17th c. wreck laden with lime found on Lübeck riverbed

Maritime archaeologists have discovered the remains of a 17th century trading vessel on the bed of the Trave River near the Baltic port city of Lübeck, Germany. The ship’s remains were first spotted in February 2020 during a routine survey of the Trave’s shipping channels when sonars detected an anomaly on the riverbed at a depth of 36 feet. Divers were finally able to explore the site in August 2021, and they alerted Lübeck cultural heritage authorities that they’d identified a likely shipwreck. Archaeologists from the Institute of Prehistoric and Protohistoric Archaeology at Kiel University were commissioned to examine the wreck site in detail in November 2021.

Over the last eight months, archaeologists have made 13 dives for a total of 464 minutes, photographing, filming and mapping all of the site. There were no cannons, so researchers were able to eliminate the possibility that it was a warship. They determined it was a sailing vessel carrying at least 150 large barrels of cargo. About 70 of them were found in their original location on the ship. The other 80 were adjacent to them. That means the ship sank straight down and stayed upright. It never listed or capsized.

The wooden planking was dated to around 1650, the late Hanseatic period when Lübeck was a center of maritime trade in northern Europe. This type of medium-sized sailing ship was a workhorse of the Baltic Sea trade network, but equivalent wrecks have only been found in the eastern Baltic Sea region. This is the first one found in the western Baltic.

The wood of the cargo barrels has rotted away, but happy archaeological coincidence, we know what they contained: lime, because it hardens to a rock-hard solid in contact with water, so while the barrels disintegrated, the cargo has survived for centuries. Lime was a key building material used to produce mortar and plaster in the Middle Ages and Early Modern era. The ship was probably loaded up with lime at a Scandinavian point of origin and then sailed for Lübeck but didn’t quite make it.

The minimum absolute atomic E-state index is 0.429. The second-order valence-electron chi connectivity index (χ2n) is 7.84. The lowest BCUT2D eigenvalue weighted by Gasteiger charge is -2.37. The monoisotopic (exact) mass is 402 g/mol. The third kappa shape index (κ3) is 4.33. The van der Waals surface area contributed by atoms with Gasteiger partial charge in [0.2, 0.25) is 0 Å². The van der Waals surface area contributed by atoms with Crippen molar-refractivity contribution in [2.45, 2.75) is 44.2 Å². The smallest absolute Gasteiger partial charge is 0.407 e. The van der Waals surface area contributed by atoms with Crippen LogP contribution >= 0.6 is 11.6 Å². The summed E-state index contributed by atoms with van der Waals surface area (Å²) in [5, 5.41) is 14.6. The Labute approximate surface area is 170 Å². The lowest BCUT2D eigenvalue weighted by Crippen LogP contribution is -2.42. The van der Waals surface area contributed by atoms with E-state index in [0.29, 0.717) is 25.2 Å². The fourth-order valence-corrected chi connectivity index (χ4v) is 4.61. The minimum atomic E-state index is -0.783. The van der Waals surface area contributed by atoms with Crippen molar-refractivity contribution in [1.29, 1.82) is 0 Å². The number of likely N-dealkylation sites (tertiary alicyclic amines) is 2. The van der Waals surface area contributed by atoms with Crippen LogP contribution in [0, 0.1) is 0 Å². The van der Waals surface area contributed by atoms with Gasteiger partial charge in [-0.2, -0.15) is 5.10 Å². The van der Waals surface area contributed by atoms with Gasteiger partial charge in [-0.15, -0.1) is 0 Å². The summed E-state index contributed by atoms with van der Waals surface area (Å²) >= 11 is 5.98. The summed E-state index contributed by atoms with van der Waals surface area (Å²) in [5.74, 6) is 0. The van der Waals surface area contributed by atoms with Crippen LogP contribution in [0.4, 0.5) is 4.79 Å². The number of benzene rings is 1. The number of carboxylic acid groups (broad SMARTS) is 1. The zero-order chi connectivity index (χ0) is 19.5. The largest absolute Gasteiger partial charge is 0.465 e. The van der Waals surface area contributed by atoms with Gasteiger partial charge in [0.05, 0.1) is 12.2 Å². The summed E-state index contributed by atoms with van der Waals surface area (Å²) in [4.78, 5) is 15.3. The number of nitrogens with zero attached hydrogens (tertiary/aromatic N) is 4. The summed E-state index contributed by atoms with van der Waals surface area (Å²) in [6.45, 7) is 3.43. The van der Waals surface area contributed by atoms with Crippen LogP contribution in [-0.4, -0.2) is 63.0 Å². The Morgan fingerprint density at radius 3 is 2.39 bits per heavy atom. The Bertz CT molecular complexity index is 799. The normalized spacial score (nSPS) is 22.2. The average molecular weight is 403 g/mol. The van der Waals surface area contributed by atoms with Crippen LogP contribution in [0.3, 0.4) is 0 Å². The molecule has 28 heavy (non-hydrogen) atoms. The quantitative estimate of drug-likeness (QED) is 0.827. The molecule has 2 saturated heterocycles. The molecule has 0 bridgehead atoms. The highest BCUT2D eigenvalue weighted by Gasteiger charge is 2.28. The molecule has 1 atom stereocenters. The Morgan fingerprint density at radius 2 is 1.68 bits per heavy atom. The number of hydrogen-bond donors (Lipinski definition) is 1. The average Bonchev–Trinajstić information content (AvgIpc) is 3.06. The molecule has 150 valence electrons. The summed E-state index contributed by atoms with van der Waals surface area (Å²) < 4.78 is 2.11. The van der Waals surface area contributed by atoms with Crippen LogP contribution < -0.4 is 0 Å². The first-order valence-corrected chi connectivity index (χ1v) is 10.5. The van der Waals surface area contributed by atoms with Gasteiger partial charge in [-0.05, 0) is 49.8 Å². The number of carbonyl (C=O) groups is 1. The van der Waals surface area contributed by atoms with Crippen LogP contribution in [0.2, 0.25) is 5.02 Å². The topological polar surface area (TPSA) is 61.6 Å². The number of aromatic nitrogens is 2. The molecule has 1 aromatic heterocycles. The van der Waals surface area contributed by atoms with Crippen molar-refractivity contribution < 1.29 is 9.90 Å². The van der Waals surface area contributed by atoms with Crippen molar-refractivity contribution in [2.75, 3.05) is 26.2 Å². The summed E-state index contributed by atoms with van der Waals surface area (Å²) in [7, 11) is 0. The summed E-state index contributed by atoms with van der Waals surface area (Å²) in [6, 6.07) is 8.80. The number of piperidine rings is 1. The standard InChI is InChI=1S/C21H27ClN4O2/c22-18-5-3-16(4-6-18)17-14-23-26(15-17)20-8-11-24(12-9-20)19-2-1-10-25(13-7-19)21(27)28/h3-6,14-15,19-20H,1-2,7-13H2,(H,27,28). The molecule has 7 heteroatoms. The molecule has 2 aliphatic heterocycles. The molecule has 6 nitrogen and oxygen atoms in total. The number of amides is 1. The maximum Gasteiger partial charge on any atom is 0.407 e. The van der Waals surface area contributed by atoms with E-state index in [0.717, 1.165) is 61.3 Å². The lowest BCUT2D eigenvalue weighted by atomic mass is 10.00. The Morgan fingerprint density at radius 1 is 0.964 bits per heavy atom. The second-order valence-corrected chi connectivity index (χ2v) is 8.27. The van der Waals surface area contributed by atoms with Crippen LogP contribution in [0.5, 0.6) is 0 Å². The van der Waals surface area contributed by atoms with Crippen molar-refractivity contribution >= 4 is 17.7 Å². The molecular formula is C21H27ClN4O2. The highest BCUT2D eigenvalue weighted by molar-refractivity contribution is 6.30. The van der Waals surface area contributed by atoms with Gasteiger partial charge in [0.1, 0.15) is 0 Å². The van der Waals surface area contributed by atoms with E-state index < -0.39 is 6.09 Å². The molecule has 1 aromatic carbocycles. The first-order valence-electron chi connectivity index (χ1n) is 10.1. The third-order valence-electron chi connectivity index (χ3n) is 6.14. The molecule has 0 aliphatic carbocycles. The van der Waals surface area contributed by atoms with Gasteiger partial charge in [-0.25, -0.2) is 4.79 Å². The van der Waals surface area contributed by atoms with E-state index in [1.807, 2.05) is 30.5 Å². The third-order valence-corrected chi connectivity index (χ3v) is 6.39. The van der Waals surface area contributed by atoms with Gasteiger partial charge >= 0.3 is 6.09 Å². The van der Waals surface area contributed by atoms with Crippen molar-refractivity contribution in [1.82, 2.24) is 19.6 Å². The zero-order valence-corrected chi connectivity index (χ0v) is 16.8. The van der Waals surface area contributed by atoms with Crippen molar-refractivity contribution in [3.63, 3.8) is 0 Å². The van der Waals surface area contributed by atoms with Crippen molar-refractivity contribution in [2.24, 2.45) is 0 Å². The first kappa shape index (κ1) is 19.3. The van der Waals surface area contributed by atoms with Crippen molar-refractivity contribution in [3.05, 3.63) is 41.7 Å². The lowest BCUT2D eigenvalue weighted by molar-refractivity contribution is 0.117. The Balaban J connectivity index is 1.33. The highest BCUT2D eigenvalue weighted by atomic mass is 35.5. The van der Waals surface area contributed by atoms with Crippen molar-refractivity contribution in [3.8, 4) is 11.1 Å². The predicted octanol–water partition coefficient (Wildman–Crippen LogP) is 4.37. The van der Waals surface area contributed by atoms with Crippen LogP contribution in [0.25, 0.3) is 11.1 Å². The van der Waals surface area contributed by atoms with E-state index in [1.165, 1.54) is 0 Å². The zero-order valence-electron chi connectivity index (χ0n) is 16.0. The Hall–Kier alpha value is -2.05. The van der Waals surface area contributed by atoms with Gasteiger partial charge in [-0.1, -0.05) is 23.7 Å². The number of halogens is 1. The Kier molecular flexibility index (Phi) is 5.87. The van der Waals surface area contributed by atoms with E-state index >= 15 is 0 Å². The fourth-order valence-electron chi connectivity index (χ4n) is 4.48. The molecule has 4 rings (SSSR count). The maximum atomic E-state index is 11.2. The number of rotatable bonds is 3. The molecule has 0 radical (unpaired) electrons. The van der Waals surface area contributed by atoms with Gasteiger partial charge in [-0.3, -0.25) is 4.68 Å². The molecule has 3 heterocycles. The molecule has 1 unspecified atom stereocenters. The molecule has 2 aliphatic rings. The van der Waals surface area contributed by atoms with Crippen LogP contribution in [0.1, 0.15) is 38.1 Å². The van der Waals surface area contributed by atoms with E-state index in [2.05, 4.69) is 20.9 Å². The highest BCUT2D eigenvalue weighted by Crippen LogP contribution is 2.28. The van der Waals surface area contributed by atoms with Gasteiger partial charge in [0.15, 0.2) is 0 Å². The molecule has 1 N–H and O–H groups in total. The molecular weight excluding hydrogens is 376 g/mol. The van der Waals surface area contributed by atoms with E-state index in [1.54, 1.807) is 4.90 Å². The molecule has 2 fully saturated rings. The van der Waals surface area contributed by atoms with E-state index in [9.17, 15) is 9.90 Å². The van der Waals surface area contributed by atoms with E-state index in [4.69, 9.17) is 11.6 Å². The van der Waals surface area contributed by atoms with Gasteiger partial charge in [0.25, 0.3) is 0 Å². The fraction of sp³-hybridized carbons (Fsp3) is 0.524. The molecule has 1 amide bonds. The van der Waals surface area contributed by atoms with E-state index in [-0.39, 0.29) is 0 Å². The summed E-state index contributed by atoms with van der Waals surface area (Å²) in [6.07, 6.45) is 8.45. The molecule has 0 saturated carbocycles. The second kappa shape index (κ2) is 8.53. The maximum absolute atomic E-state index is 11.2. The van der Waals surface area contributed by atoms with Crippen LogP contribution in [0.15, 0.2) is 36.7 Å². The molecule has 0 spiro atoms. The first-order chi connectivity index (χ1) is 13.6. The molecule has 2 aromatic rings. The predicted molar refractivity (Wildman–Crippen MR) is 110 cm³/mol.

The wreck was found in the middle of the canal at a bend in the river which was notoriously challenging to navigate. It’s not clear what caused the vessel to sink. Archaeologists believe it may have run aground at the ben and sprang a leak. It sank on an even keel (probably thanks to being so effectively ballasted by its heavy lime cargo) and landed upright on the riverbed.

The remains of the ship and cargo are under threat today from erosion and shipworm. It is only a matter of time before it disappears completely, so Kiel University researchers are working the City of Lübeck to protect the wreck. The default posture is in situ preservation whenever possible, but with the rapid deterioration of this wreck, experts are looking at the possibility of salvaging the timbers and cargo and preserving them on terra firma.